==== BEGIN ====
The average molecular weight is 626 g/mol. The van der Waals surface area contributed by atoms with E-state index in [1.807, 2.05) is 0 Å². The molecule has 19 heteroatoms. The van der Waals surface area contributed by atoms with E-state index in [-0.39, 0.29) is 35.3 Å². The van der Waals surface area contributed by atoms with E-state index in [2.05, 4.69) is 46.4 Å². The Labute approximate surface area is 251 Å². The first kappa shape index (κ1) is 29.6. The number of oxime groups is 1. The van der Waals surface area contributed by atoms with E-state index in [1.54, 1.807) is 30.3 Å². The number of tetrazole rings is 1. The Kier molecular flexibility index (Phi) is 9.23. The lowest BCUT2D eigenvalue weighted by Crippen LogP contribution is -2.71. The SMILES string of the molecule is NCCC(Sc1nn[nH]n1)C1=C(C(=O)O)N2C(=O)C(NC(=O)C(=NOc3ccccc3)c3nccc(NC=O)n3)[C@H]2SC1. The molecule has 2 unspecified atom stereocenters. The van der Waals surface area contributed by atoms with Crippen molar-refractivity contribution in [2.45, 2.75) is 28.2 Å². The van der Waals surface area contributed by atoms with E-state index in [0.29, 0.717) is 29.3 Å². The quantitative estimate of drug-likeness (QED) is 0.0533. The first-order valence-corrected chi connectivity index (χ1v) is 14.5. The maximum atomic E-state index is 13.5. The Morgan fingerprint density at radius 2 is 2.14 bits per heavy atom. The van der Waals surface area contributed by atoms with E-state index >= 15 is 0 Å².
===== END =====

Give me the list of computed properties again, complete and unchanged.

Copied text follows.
The average molecular weight is 626 g/mol. The van der Waals surface area contributed by atoms with E-state index in [1.807, 2.05) is 0 Å². The molecule has 19 heteroatoms. The van der Waals surface area contributed by atoms with E-state index in [-0.39, 0.29) is 35.3 Å². The van der Waals surface area contributed by atoms with E-state index in [2.05, 4.69) is 46.4 Å². The Labute approximate surface area is 251 Å². The first kappa shape index (κ1) is 29.6. The number of oxime groups is 1. The van der Waals surface area contributed by atoms with E-state index in [1.54, 1.807) is 30.3 Å². The number of tetrazole rings is 1. The Kier molecular flexibility index (Phi) is 9.23. The lowest BCUT2D eigenvalue weighted by Crippen LogP contribution is -2.71. The SMILES string of the molecule is NCCC(Sc1nn[nH]n1)C1=C(C(=O)O)N2C(=O)C(NC(=O)C(=NOc3ccccc3)c3nccc(NC=O)n3)[C@H]2SC1. The molecule has 2 unspecified atom stereocenters. The van der Waals surface area contributed by atoms with Crippen molar-refractivity contribution in [2.45, 2.75) is 28.2 Å². The van der Waals surface area contributed by atoms with E-state index in [0.29, 0.717) is 29.3 Å². The quantitative estimate of drug-likeness (QED) is 0.0533. The first-order valence-corrected chi connectivity index (χ1v) is 14.5. The maximum atomic E-state index is 13.5. The Morgan fingerprint density at radius 2 is 2.14 bits per heavy atom. The van der Waals surface area contributed by atoms with E-state index >= 15 is 0 Å².